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Determing the appropriate Motor.

  1. Apr 23, 2010 #1
    Ok I figure you all may be able to help me with this one. I have a "Cooler", as in box that you put soft drinks, and other refreshments in), it’s in quotes due to the fact that it is huge and heavy (24x24x48). It is currently built on a set of 4 pneumatic wheels (4 inch wide x 9 in diamiter). At full weight it is 500lbs. trying to figure out what size motor I would need at what RPM, with what gear ratio, would produce the effect of 4 MPH. Also i was hoping for enough torque that a 15% Grade would only minimally reduce speed.

    please let me know if i am leaving anything out, or if this should have been in the mechanical heading.

    thank you for everyones/anyones assistance!!!
  2. jcsd
  3. Apr 23, 2010 #2

    jack action

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    I work better with SI unit, so let me convert your data:

    m = 500 lb = 227 kg
    v = 4 mph = 1.79 m/s
    d = 9 in = 0.2286 m

    The performance criteria you want to look at, is the maximum acceleration you will be able to achieve. 0.3g is the minimum acceleration you should consider. At 0.5g, that's when you begin "sinking" in your seat in your car. 0.15g corresponds roughly to the equivalent acceleration you will feel going up that 15% grade incline (So it is an absolute minimum). 1g = 9.81 m/s².

    Let's go with the math:

    RPM of the wheels needed to achieve 4 mph:

    rpm = v / r = v / (d/2) = 1.79 / (0.2286/2) =15.64 rad/s = 150 rpm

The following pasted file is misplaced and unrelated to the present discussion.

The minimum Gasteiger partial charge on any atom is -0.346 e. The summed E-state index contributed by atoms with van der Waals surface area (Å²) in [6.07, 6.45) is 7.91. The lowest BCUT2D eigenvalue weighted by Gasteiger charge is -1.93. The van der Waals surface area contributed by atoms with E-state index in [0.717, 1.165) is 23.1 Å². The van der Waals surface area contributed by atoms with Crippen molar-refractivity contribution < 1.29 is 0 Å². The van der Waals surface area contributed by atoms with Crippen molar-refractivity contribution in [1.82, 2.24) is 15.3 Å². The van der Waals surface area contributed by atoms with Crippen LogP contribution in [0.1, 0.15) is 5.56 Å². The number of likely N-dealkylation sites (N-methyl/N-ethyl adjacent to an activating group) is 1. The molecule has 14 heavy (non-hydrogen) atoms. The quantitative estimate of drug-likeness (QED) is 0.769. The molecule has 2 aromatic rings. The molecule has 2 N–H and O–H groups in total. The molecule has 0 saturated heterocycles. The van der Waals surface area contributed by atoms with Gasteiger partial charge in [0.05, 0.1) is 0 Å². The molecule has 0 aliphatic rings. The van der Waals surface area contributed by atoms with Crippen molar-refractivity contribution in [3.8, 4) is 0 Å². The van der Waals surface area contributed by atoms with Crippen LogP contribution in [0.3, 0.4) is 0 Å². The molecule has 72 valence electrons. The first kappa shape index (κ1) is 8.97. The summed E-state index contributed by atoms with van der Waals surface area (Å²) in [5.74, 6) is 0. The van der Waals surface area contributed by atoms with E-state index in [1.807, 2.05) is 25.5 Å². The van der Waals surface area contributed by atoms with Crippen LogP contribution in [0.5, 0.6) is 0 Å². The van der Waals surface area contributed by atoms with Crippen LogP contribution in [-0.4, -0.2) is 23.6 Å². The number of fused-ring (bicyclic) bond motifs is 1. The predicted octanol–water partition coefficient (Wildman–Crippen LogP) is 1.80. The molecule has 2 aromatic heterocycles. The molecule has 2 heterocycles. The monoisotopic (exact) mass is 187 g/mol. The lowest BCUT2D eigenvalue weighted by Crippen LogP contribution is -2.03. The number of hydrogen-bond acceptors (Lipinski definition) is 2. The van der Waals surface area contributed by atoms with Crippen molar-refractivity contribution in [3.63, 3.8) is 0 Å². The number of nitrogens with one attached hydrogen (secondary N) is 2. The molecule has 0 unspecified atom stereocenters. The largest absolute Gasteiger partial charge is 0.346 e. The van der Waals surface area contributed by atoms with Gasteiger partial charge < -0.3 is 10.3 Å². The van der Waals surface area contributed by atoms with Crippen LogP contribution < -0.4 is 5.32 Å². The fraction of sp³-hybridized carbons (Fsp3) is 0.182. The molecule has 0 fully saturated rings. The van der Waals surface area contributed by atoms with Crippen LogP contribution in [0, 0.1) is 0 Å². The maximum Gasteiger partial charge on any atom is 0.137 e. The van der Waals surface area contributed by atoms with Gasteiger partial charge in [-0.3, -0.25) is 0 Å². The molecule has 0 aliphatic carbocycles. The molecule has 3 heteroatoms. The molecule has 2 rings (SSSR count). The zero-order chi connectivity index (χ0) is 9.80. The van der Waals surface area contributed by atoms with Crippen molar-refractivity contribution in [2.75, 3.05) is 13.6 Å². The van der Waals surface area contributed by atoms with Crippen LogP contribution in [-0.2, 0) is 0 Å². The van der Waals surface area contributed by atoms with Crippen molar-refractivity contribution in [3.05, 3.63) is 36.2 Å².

I don't know what type of motor you will use, but typical electric motor works at 1800 rpm and typical IC engine works at 3000 rpm, so:

    Gear Ratio = rpmmotor / rpmwheel = 1800 / 150 = 12:1 for electric motor
    Gear Ratio = rpmmotor / rpmwheel = 3000 / 150 = 20:1 for IC engine

    Power needed at the wheels:

    Pw = Fv = mav = 227 * (0.3 * 9.81) * 1.79 = 1194 W = 1.6 hp

    With this power, you will be able to climb that 15% grade hill and still have power to give your cart an acceleration of 0.15g.

    Since there will be some kind of transmission (unless you can find a motor that produces that power at 150 rpm), you will suffer some losses from the engine to the wheels, which will depend on the type of transmission (gears, belt & pulleys, chain & sprockets, etc.). But with the kind of ratio we calculated, I would assume a max. efficiency of 80%, nothing less than 90% for sure. So the power of the motor needed is:

    Pm = 1194 / 0.8 = 1492 W = 2 hp

    That would be my estimation of what you need.
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